Hello Carbking, Rod L and maok and many thanks for the replies of which i am grateful. I have done a bit of research myself and looking at feedback of people who have fitted the replica Zenith carb, it seems that most people are happy with the fitment. As you say Engines from 200 to 300 cubic inch, one size fits all. The carb has a variable jet which shouldn't be over difficult to dial in. If The engines are gasping a bit on tickover, it should be a straight forward approach to put bigger jets in the idle circuit. I do alot with older motorcycles like BSA Norton and Triumph and have quite a bit of mechanical knowledge and sorting out the carb issues on both Buick's does not phase me at all. Suck, Squeeze, Bang, Blow is the normal sequence of normal aspirated Engines and these motors are not hi tech. I just realized that as i am a Amal Dealer which are common fitted to most British bikes, the parent company which is Burlen also own SU and Zenith   https://burlen.co.uk/  I might give them a call.  Also i don't think many people on this forum know of an English guy called Phil, who bought a rater dilapidated 1928 Buick sedan which is right hand drive and apparently the right hand drive models were shipped as chassis and engine units from Canada and bodied in Hendon in London as General Motors had a factory there back in the day and Phil did some research to discover a fascinating history of the car from it being owned by a rather wealthy family to it being converted into a machine that pulled a grass cutter on a golf course and it also being shot at by the German Luftwaffe in the war to it being put away in the 1950's and forgotten about till the late 1980's. Phil flipped the manifold on his Buick, then made an adapter and fitted a SU carb and it run's really well. Check out his journey and have a couple of hours spare as it a fascinating read and he keeps doing an update right to the present day  https://1928buick.com/  Start at chapter number 1 and keep going to chapter 57 plus 00 is the latest update. Comments are welcome.  As tonybuick said on this thread putting the car on a rolling road to set it up is a good idea and i think i will go down that route. I will keep you all updated. Cheers.

Edited by TriumphDude (see edit history)
Link to comment
Share on other sites

Calibrating a carburator correctly requires expensive equipment. A DVOM and a five gas exhaust analyzer are a must. Tossing some carb on it because others have done it is far from doing it correctly. Burning gasoline in an engine requires a knowledge of stoichiometry. There are few people today who can do a proper conversion. Guess wrong and burn valves, melt pistons, and have hard starting and running issues. It should be done with engineering and scientific methods. It almost never is. Moe above is correct. A generic one carb fits all is folly.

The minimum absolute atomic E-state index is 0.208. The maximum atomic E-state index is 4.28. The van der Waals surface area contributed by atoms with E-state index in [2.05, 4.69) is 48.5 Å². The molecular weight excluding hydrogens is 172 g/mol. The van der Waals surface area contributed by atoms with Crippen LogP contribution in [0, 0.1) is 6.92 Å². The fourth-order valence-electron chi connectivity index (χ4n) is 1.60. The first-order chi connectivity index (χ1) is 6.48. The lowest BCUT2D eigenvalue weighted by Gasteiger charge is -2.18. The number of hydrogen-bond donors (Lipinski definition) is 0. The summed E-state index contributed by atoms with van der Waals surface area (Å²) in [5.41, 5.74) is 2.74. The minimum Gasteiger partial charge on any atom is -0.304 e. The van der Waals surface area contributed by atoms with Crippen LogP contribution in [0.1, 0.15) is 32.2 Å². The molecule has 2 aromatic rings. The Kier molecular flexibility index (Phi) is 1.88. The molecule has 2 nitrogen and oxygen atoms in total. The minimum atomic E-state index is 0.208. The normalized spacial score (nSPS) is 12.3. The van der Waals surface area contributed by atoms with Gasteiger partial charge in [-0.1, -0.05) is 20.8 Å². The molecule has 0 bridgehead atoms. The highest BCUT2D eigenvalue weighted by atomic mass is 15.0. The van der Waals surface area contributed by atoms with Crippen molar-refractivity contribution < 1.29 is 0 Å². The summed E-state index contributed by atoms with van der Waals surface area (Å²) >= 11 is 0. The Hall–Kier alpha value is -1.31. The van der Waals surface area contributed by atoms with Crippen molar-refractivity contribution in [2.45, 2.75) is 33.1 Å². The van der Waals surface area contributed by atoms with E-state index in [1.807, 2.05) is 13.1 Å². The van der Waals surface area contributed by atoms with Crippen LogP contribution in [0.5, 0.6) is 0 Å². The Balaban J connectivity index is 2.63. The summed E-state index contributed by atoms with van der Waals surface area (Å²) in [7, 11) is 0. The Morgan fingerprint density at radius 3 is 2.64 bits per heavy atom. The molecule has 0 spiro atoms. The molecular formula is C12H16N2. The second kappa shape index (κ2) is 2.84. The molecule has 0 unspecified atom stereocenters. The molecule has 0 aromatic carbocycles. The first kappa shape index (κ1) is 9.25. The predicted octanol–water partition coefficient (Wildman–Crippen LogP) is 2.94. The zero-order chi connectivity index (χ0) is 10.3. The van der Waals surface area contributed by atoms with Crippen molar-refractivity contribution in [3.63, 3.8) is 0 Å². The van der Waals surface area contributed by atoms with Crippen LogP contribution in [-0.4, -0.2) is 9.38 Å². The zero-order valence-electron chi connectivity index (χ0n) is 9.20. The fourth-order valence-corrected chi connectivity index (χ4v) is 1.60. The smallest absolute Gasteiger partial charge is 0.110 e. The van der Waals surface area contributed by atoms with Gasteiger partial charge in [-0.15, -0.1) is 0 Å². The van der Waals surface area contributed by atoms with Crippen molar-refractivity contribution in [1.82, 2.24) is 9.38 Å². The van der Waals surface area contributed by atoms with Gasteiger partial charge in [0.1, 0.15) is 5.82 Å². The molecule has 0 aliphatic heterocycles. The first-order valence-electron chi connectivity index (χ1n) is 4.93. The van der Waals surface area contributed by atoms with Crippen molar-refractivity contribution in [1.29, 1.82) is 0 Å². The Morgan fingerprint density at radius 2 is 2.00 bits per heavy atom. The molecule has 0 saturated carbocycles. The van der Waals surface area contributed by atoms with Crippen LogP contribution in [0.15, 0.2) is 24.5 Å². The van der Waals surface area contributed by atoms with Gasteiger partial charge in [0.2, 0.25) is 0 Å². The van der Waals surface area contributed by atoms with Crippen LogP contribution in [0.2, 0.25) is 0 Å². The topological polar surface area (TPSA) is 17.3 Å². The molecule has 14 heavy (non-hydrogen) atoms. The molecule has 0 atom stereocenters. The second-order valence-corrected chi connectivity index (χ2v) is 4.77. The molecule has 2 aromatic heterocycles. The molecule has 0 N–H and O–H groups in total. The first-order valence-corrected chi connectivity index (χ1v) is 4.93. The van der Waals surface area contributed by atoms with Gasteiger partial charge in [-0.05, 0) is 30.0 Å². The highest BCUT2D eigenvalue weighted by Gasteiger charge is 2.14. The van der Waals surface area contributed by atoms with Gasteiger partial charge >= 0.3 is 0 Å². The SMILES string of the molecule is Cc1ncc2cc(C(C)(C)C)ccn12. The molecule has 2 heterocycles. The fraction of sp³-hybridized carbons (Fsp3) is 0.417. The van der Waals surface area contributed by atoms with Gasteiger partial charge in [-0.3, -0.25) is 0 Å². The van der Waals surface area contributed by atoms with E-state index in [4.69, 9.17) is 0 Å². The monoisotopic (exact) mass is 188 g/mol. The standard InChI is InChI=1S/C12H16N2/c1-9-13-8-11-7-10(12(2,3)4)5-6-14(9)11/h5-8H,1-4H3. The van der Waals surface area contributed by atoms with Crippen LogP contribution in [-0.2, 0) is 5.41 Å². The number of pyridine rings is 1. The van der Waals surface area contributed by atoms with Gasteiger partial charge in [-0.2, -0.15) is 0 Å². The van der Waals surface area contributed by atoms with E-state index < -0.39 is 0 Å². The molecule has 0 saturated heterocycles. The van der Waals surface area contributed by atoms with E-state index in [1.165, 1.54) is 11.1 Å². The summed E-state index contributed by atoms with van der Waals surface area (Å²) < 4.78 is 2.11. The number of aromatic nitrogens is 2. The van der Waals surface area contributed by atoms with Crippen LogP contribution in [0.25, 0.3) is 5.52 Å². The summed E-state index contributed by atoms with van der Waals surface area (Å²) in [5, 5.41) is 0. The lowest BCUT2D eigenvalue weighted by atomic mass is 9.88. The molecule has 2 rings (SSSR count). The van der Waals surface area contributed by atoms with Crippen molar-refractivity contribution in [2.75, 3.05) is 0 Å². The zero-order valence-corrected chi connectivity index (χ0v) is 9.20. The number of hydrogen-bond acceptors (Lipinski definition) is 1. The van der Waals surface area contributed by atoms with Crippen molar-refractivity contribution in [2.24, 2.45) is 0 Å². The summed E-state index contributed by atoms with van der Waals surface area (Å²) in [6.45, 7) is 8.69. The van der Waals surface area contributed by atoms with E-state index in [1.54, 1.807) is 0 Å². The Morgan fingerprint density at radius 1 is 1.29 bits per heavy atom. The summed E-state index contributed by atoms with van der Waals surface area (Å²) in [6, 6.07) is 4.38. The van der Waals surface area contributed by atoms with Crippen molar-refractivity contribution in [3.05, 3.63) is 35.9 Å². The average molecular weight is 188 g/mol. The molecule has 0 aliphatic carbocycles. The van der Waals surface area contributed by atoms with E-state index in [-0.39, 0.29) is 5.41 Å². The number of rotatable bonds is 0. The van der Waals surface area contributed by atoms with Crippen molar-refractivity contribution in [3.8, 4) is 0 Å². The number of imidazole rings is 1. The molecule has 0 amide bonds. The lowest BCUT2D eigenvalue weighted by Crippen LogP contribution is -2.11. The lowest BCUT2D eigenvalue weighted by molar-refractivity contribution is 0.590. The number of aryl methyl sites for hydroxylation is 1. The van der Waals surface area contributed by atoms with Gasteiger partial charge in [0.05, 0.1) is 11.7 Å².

Edited by edinmass (see edit history)
  • Like 2
Link to comment
Share on other sites

TriumphDude - it is not the jet size that is concerning, rather the venturi air velocity; but more so the lack of documentation, parts, and tech.

 

There is a difference in "running" and "running well".

 

Check the 4th line in my signature block! ;)

 

Jon.

Edited by carbking (see edit history)
  • Like 2
Link to comment
Share on other sites

On 4/28/2021 at 2:00 PM, maok said:

I think some have vested interest in not supporting these generic carbs.

Moe - you are absolutely correct, but not for the reason you might think!

 

How would you like to be called names that would make a sailor blush, when you get a call from someone that just bought an old car that had sat a couple of months, needs carburetor parts for an unknown generic carburetor; and you are forced to tell him he has a doorstop?

 

Jon

Link to comment
Share on other sites

59 minutes ago, carbking said:

 

 

, when you get a call from someone that just bought an old car that had sat a couple of months, needs carburetor parts for an unknown generic carburetor; and you are forced to tell him he has a doorstop?

 

Jon

 

 

I'm fine with that...........been there, done that. Always hair an expert before you buy the car. 😎

  • Like 2
Link to comment
Share on other sites

Create an account or sign in to comment

You need to be a member in order to leave a comment

Create an account

Sign up for a new account in our community. It's easy!

Register a new account

Sign in

Already have an account? Sign in here.

Sign In Now
 Share

×
×
  • Create New...